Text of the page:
With scissors, measuring tape and crochet hooks, a group of crafters met at the Superior Village Hall on Wednesday, June 2. Their goal? To turn hundreds of discarded plastic bags into sleeping mats for the homeless.
They call themselves the "Superior Bag Ladies."
Leader Linda Lee Barton learned the art of plastic bag transformation in December. In the months since, she’s created 35 sleeping mats.
“It saved my sanity during COVID. I crocheted my little fingers off,” Barton said.
The new skill helped while away hours that in pre-pandemic years would have been spent socializing with friends in Florida. It also gave Barton back the gift of making. A longtime crocheter, she had set her hook aside when she could no longer craft delicate doilies with aging fingers.
“I had just thought my crocheting days were over,” Barton said, but a retired teacher friend in Barnum encouraged her to give the mats a try.
“I’ve been doing them ever since," she said.
The project involves cutting grocery-size plastic bags into circular strips about 2 inches wide, then fastening them together to form “plarn.” The plarn is woven together with a hefty 11.5-millimeter crochet hook, size P. It involves mostly wrist and arm action, and requires a hefty 500-700 bags per mat.
Recruited through Facebook, the crew of 11 gathered June 2 to cut, crochet and chat.
Leslie Holmstrom, of Superior, and Sally Schultz, of South Range, had a head start.
“Linda taught us about two weeks ago. We took material home. We both had kind of a rough first draft, but we’re learning,” said Holmstrom, who recently moved into the same duplex as Barton.
She was prompted to join by Barton. Schultz said she was hooked by the name of the group.
“That’s why I joined it. I thought it sounded interesting — the 'Bag Ladies,'" Schultz said.
The two said the pastime has grown on them.
“When you’re sitting in the evening, it’s nice to have something to do with your hands,” Holmstrom said.
It’s also taught them that not all bags are created equal. Certain stores offer thicker bags, which are often saved to crochet strong carrying straps for the mats.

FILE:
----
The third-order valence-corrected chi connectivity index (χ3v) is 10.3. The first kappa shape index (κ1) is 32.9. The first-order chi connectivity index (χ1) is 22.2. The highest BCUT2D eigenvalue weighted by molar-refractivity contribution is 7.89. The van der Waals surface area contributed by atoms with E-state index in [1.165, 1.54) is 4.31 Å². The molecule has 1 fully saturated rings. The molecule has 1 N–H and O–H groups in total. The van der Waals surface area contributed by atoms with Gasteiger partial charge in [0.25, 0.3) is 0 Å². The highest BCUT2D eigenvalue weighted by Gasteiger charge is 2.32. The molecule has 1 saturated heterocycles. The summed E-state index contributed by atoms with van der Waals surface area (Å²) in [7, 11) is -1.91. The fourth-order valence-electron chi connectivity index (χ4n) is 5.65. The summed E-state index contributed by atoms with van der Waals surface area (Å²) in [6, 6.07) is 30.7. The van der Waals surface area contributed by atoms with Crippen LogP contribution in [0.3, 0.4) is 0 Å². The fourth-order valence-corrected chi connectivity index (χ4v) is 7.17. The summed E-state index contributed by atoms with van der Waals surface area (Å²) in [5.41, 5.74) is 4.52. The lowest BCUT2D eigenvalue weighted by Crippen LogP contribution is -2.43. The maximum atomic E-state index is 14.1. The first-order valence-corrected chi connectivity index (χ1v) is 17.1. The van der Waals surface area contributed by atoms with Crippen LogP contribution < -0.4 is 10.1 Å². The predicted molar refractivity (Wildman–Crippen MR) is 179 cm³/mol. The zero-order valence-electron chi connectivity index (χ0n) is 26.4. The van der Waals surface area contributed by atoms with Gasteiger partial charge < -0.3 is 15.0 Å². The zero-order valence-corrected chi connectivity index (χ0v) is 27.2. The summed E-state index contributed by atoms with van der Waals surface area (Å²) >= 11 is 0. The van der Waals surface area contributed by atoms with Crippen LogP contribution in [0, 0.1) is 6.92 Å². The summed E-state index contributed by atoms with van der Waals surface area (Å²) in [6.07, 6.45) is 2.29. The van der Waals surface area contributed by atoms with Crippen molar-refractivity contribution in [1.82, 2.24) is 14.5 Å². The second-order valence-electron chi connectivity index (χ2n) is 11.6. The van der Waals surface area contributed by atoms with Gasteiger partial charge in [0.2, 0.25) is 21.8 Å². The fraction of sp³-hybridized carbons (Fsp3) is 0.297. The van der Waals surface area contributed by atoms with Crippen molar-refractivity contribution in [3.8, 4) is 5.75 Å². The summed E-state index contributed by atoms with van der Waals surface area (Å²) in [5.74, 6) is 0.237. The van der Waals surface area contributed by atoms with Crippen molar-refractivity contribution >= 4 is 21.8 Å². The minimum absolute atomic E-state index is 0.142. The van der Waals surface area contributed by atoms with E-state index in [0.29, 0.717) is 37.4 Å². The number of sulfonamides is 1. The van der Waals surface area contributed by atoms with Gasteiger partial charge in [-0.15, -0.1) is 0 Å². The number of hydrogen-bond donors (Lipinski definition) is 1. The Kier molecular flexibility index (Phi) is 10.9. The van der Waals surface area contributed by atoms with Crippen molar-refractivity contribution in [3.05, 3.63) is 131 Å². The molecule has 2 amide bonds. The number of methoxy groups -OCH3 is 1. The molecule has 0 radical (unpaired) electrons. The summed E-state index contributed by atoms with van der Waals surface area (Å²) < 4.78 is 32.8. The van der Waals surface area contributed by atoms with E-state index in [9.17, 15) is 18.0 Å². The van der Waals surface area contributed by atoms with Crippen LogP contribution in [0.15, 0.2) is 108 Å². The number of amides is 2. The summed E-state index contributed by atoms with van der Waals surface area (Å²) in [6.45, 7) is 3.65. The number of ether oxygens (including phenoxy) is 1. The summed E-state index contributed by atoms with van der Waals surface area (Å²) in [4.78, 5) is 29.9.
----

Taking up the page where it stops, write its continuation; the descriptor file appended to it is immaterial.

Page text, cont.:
“We found out which stores to shop at, which stores have the heaviest bags,” Holmstrom said.
Ten garbage bags full of bags sat to one side, donated over the past few weeks at the village hall. The Superior Walmart has also given Barton the go-ahead to collect the bags dropped off at the store for recycling, and return the plastic scraps that can’t be made into plarn.
Barton moved from group to group, offering tips such as crocheting the mats lengthwise, keeping stitches loose enough and showing how to chain together the carrying strap. When finished, each mat is roughly 68 inches long and 3 feet to 42 inches wide.
Some of the bag ladies were worried their emerging mats were too thin, or too ragged. Not everything goes to plan, Barton said.
“It will still be better than the ground,” she said.
For many, it was a chance to find new connections — children who went to school together or friends in common. Smiles were frequent; conversations hummed. The ladies who attended said they plan to return.
“It’s for a good cause; it is fun; and it is a good way to meet people,” Holmstrom said.
The sleeping mats will be donated to the Ruth House and St. Vincent de Paul in Superior, Barton said. They plan to meet at the village hall, 6702 Ogden Ave., at 1 p.m. the first and third Wednesday of each month. Everyone is invited to join.
Donations of plastic bags (grocery store size or larger) are also needed. They can be dropped off at the village hall from 7 a.m. to 3 p.m. Monday through Friday.